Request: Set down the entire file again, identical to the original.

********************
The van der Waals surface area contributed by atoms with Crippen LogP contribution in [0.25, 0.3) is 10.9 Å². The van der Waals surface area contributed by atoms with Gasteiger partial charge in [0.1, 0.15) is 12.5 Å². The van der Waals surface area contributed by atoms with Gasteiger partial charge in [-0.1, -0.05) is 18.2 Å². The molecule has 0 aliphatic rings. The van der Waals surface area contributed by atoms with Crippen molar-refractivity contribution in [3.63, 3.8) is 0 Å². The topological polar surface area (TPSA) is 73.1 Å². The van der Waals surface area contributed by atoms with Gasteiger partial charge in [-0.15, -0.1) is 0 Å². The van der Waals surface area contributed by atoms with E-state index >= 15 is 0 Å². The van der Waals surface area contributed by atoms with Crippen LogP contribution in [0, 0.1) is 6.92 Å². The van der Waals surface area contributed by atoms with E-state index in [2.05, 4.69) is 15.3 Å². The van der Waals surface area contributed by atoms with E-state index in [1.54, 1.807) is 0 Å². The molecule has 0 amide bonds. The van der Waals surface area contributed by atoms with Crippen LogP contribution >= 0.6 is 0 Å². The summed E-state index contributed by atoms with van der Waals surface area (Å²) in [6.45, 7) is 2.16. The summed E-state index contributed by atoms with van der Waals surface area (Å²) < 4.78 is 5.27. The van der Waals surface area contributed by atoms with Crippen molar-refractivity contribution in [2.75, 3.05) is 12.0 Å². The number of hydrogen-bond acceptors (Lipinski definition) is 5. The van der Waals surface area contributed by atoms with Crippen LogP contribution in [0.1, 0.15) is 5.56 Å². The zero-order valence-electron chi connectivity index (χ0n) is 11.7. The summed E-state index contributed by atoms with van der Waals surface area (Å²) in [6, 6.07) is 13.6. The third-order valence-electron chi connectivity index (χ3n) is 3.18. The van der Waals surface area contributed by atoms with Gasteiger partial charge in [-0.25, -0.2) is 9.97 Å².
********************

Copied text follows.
The van der Waals surface area contributed by atoms with Crippen LogP contribution in [0.25, 0.3) is 10.9 Å². The van der Waals surface area contributed by atoms with Gasteiger partial charge in [0.1, 0.15) is 12.5 Å². The van der Waals surface area contributed by atoms with Gasteiger partial charge in [-0.1, -0.05) is 18.2 Å². The molecule has 0 aliphatic rings. The van der Waals surface area contributed by atoms with Crippen molar-refractivity contribution in [3.63, 3.8) is 0 Å². The topological polar surface area (TPSA) is 73.1 Å². The van der Waals surface area contributed by atoms with Gasteiger partial charge in [-0.15, -0.1) is 0 Å². The van der Waals surface area contributed by atoms with E-state index >= 15 is 0 Å². The van der Waals surface area contributed by atoms with Crippen LogP contribution in [0, 0.1) is 6.92 Å². The van der Waals surface area contributed by atoms with E-state index in [2.05, 4.69) is 15.3 Å². The van der Waals surface area contributed by atoms with E-state index in [1.54, 1.807) is 0 Å². The molecule has 0 amide bonds. The van der Waals surface area contributed by atoms with Crippen LogP contribution >= 0.6 is 0 Å². The summed E-state index contributed by atoms with van der Waals surface area (Å²) in [6.45, 7) is 2.16. The summed E-state index contributed by atoms with van der Waals surface area (Å²) < 4.78 is 5.27. The van der Waals surface area contributed by atoms with Crippen molar-refractivity contribution in [2.75, 3.05) is 12.0 Å². The number of hydrogen-bond acceptors (Lipinski definition) is 5. The van der Waals surface area contributed by atoms with Crippen LogP contribution in [0.1, 0.15) is 5.56 Å². The zero-order valence-electron chi connectivity index (χ0n) is 11.7. The summed E-state index contributed by atoms with van der Waals surface area (Å²) in [6, 6.07) is 13.6. The third-order valence-electron chi connectivity index (χ3n) is 3.18. The van der Waals surface area contributed by atoms with Gasteiger partial charge in [-0.25, -0.2) is 9.97 Å².